Our host, seeing the crowd forming, cracked open some local booze and became MC and songsmith, taking on “Resham Fillili”” with a drunken vengeance. Then, singing didn’t prove to be enough, and he started dancing in the middle of the hut, eventually prodding Thakur to come up and show off his dance moves. Of which, Thakur has plenty. He was a slick dancer who started a domino effect by then inviting a German woman to dance followed by her German son: who was about 6’5 and 250lbs.

It was a hilarious site. But I wouldn’t stay a bystander for long. The drunken MC was reaching at people’s arms to get up and dance with him, Thakur or really anyone willing to “Resham Fillili”” (which for a drunk song, couldn’t get much better. The words already sound a bit slurred, and can roll off the tongue quite easily. Maybe that’s why it’s popular?). So, rather than lay victim to the punishing sounds of a Nepali folk song on repeat, I danced to it.
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You’d be forgiven for thinking I was learning Nepalese mime or the art of the Nepalese ninja, given my black ensemble. But, lo and behold, that is my flailing version of Nepalese dance purely inspired by trying to imitate whatever the hell Thakur was doing.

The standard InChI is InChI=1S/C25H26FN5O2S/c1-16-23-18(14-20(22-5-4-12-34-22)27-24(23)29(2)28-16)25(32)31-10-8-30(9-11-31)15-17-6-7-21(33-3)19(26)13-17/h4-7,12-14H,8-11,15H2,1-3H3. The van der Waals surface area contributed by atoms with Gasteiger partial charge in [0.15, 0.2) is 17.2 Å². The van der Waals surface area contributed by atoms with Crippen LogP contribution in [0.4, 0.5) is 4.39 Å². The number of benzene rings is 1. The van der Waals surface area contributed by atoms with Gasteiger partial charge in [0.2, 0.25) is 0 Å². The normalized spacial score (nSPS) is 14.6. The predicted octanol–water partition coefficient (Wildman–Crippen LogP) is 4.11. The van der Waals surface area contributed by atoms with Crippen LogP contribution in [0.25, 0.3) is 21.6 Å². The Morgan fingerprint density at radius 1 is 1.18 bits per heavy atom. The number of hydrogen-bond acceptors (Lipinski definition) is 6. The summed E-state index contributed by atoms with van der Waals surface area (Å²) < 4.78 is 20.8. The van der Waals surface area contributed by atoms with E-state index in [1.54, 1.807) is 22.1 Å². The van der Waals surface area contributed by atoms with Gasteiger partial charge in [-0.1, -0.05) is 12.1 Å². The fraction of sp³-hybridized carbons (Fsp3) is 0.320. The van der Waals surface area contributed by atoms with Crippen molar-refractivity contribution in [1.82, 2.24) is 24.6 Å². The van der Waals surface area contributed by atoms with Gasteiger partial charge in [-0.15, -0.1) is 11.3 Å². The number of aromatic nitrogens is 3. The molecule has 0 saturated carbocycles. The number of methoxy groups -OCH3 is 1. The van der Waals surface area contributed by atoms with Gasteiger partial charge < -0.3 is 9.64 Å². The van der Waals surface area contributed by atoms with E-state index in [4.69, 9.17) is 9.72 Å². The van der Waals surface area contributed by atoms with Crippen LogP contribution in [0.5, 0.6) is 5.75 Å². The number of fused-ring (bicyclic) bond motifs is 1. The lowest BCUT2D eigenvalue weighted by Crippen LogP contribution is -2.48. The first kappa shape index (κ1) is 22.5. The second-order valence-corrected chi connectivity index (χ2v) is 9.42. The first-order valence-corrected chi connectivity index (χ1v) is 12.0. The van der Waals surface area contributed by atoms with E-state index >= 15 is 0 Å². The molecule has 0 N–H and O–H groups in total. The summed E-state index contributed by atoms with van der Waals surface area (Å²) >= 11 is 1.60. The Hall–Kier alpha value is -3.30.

And what of Rose you may ask?

She was a Sword in the Stone, who wouldn’t budge for anything, not least of which was for my intricately choreographed dance routine, that I’d so carefully rehearsed on instinct and ignorance.

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Sadly, Thakur didn’t have many dance partners to join him apart from the drunken MC who kept pulling him up to dance. This may explain his glum face above. Though when he hit the floor, his expression quickly changed:

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The dancing went on for a while until we noticed a break in the rain. After going out to have a look, it felt like a trap, because an instant later the rain carried on at full bore once again.

Eventually, the party finished, which was a bit disappointing since we didn’t get to battle raps or breakdancing. Nevertheless, we endured a ‘Resham Fillili” assault that would transition into my dreams that night.